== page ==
Let us have an $N$ mode Gaussian state and B denote the last mode (for simplicity I just consider a two-modes state) It is said in articles (and for example How to find the covariance matrix after a partial homodyne measurement?) that partial measurement of a quadrature (say the $q$ one) on the mode $B$ will affect the covariance matrix of the mode(s) A.

However I find this contradicting, here is my argument : $q_A$ and $q_B$ are commutating operators because they operate on different spaces of the tensor product of Hilbert spaces, so according to (https://quantumcomputing.stackexchange.com/q/27912/), a measurement of $q_A$ gives the same probabilities as the process of measuring $q_B$, discarding the result, then measuring $q_A$ therefore the variance of $q_A$ should be the same in both cases, which is not the case here, for example in this particular matrix of a two-mode state just for example, the variance switched from a to a-c^2/b:

enter image description here

What am I missing? N.B the example comes from section 7.2.1 of https://arxiv.org/abs/1703.09278

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    $\begingroup$ My guess: This is the CM after the measurement, given that you know the measurement outcome (i.e. don't discard it). -- Same works for qubits: If you measure e.g. half of a maximally entangled state, you know the precise state of the other qubit. $\endgroup$ Commented Aug 24, 2022 at 13:21
  • $\begingroup$ That would make a lot of sense, without contradicting my linked question, because it's only the conditional variance that changed, not the "whole" variance. $\endgroup$ Commented Aug 24, 2022 at 14:21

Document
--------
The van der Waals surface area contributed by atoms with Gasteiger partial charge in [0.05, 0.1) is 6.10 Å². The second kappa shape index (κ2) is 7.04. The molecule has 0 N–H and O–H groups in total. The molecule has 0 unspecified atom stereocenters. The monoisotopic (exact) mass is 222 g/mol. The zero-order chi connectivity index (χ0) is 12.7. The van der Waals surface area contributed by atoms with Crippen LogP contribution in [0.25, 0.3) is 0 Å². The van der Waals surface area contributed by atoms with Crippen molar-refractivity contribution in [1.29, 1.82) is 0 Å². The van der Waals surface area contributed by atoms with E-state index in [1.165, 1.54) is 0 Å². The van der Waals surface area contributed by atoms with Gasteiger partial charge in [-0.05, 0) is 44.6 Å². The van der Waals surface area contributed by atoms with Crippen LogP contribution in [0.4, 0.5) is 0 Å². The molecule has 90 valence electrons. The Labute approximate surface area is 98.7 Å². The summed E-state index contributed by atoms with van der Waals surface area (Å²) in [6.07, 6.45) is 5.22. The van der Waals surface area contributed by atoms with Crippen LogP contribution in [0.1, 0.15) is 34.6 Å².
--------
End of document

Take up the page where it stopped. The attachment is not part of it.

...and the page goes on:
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    $\begingroup$ Exactly, that's what the Schur complement formula (84) shoud describe. Note that this is usually what is meant when people talk about a "post-measurement state". Finally, note that for all post-measurement states, the correlations are the same, but the displacement is different, and depends on the measurement outcome. (Averaging over the displacement gives a correlation matrix with larger fluctuations.) $\endgroup$ Commented Aug 24, 2022 at 14:52

1 Answer 1


The formula (84) describes the covariance matrix (CM) of the state after a homodyne measurement of part of the system, given you know (and use) the measurement outcome.

More precisely, after measurement, the state of the unmeasured part of the system has always the same CM (the one of (84)), but displaced by a displacement which is determined by the measurement outcome.

Thus, if you ignore the measurement outcome (that is, average over it), you obtain another CM, which is the same as you would have obtained by tracing, i.e., $\Sigma_A$ (which is indeed an upper bound on the CM in (84)).

On the other hand, if you use the measurement outcome, you can correct for the displacement, and obtain a smaller uncertainty.

Note that this is not surprising: If you measure a maximally (or, for bosons, highly) entangled state, you will know the state of A to arbitrary precision: It will be equal/opposite to the state of the measured system.


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